The cost of the stolpersteine is covered by donations, collections, individual citizens, contemporary witnesses, school classes, or communities. One stolperstein costs €95, a price that has remained the same since the project's inception. In 2012, the price will increase to €120.
First stolpersteine 
After Demnig had the idea in 1993, the first exhibition took place in 1994 in Cologne. The then priest of the Antoniter church encouraged the project. In 1995, Demnig began to install stolpersteine on trial, without a permit, in Cologne; then in the Kreuzberg neighborhood of Berlin. In 1996, he set out 55 stolpersteine in Berlin within the scope of the project “Artists Research Auschwitz”. In 1997, he mounted the first two stolpersteine for the Jehovah's Witnesses Matthias and Johann Nobis in St. Georgen, Austria on the suggestion of Andreas Maislinger, founder of Arts Initiative KNIE and the Austrian Holocaust Memorial Service. Four years later, he received permission to install 600 more stolpersteine in Cologne.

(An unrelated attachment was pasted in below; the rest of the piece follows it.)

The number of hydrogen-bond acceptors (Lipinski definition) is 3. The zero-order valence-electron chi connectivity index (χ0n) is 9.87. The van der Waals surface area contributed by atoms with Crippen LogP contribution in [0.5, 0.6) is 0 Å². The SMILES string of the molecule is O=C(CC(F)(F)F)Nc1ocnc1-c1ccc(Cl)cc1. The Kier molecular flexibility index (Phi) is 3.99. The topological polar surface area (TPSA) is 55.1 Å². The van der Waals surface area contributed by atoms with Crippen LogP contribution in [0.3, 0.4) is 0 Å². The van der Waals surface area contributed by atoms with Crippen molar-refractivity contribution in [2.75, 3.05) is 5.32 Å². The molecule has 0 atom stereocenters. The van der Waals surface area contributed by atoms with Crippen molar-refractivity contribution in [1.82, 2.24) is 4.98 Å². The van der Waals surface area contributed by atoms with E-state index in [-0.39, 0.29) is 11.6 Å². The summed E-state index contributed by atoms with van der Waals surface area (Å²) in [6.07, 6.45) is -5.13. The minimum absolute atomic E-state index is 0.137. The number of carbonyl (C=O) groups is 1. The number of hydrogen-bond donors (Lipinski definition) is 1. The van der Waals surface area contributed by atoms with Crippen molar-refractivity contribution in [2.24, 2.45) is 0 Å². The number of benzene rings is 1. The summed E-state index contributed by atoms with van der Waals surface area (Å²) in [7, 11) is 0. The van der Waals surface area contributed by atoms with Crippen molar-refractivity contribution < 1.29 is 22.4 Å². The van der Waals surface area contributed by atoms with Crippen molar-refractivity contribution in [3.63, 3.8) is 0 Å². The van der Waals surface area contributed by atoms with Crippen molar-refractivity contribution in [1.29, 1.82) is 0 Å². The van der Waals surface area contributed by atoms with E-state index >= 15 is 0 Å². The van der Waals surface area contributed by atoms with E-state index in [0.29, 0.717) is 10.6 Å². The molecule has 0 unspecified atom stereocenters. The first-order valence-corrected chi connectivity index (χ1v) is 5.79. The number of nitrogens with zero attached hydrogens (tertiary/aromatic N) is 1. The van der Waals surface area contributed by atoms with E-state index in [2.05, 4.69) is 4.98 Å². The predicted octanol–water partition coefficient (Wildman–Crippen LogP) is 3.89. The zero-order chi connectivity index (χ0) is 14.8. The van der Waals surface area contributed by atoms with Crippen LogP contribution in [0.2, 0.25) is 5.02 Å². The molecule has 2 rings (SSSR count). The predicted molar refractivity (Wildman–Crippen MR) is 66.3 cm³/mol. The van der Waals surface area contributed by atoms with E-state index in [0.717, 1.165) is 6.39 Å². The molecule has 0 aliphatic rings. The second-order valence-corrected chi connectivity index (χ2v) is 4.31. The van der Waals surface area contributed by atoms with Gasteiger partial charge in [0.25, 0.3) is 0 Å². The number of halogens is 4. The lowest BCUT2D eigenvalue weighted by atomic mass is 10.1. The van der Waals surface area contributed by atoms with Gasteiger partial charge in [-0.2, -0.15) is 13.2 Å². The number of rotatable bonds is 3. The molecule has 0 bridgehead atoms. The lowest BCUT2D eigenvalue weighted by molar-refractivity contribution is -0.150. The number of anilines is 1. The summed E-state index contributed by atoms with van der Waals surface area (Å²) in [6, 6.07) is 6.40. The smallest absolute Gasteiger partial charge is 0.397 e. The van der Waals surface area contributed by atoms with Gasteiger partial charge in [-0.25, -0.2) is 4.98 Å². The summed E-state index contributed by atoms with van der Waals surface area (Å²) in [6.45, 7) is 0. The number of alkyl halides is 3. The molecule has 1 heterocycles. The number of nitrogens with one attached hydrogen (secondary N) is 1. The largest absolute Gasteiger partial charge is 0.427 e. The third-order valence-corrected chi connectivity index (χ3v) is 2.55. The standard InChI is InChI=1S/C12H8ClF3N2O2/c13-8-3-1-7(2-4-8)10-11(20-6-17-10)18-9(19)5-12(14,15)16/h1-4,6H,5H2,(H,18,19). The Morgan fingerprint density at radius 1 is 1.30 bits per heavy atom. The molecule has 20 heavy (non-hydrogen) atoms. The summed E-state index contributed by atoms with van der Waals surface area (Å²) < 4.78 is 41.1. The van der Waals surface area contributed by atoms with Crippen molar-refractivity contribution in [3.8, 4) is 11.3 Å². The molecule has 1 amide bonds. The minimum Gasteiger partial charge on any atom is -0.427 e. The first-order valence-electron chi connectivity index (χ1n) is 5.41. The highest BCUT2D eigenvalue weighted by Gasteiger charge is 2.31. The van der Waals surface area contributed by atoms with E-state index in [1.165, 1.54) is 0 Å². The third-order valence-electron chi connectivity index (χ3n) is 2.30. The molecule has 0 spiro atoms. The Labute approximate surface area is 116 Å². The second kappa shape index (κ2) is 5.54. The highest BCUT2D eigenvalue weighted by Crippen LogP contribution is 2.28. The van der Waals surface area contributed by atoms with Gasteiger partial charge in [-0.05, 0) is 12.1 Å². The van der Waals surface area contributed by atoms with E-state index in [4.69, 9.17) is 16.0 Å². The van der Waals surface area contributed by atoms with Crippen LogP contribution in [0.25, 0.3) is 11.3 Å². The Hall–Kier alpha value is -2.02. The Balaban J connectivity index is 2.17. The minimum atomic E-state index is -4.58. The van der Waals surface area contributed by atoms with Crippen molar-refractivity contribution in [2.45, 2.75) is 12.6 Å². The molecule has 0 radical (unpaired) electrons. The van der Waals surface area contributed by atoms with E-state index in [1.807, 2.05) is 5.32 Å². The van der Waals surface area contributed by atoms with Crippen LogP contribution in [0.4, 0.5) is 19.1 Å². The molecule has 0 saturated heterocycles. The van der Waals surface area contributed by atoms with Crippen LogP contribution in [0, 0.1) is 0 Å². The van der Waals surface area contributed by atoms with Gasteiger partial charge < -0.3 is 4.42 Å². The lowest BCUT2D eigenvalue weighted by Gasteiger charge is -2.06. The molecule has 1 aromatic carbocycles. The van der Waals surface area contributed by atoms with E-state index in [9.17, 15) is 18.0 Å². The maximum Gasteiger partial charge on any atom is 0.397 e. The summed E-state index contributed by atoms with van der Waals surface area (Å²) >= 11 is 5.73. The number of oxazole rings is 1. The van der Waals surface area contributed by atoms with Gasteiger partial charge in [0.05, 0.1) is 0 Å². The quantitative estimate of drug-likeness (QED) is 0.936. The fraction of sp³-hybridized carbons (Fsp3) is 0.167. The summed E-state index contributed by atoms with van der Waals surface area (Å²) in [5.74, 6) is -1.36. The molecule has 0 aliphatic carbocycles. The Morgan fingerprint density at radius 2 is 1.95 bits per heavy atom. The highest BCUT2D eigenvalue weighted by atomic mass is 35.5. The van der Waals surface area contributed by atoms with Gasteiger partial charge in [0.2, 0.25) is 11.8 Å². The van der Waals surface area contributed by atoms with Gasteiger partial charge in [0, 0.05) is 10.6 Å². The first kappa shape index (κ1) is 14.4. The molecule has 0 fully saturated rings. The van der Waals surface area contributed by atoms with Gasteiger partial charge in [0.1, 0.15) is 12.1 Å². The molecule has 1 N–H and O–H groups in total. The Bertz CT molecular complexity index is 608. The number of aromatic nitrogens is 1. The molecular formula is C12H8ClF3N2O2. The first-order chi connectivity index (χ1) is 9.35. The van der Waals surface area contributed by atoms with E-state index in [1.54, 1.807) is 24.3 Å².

There are thousands of stolperstein memorials located in cities and towns in Germany. Below are just a few of the hundreds of localities, including some of the cities with thousands of memorials each. A more complete list can be found on the list of cities that have stolpersteine.
Czech Republic 
There have been stolpersteine in Hungary since April 2007. The first stolpersteine were installed on Ráday Street, in the center of Budapest. Since then, new stolpersteine have been installed in the towns of Balatonfüred, Kiskunhalas, Kisvárda, Kőszeg, Makó, Mátészalka, Nagykanizsa, Nagykőrös, Pécs, Szeged, Szolnok, Szombathely, Újfehértó, and Zalaegerszeg. About 600,000 Hungarian Jews were deported and murdered, primarily at Auschwitz.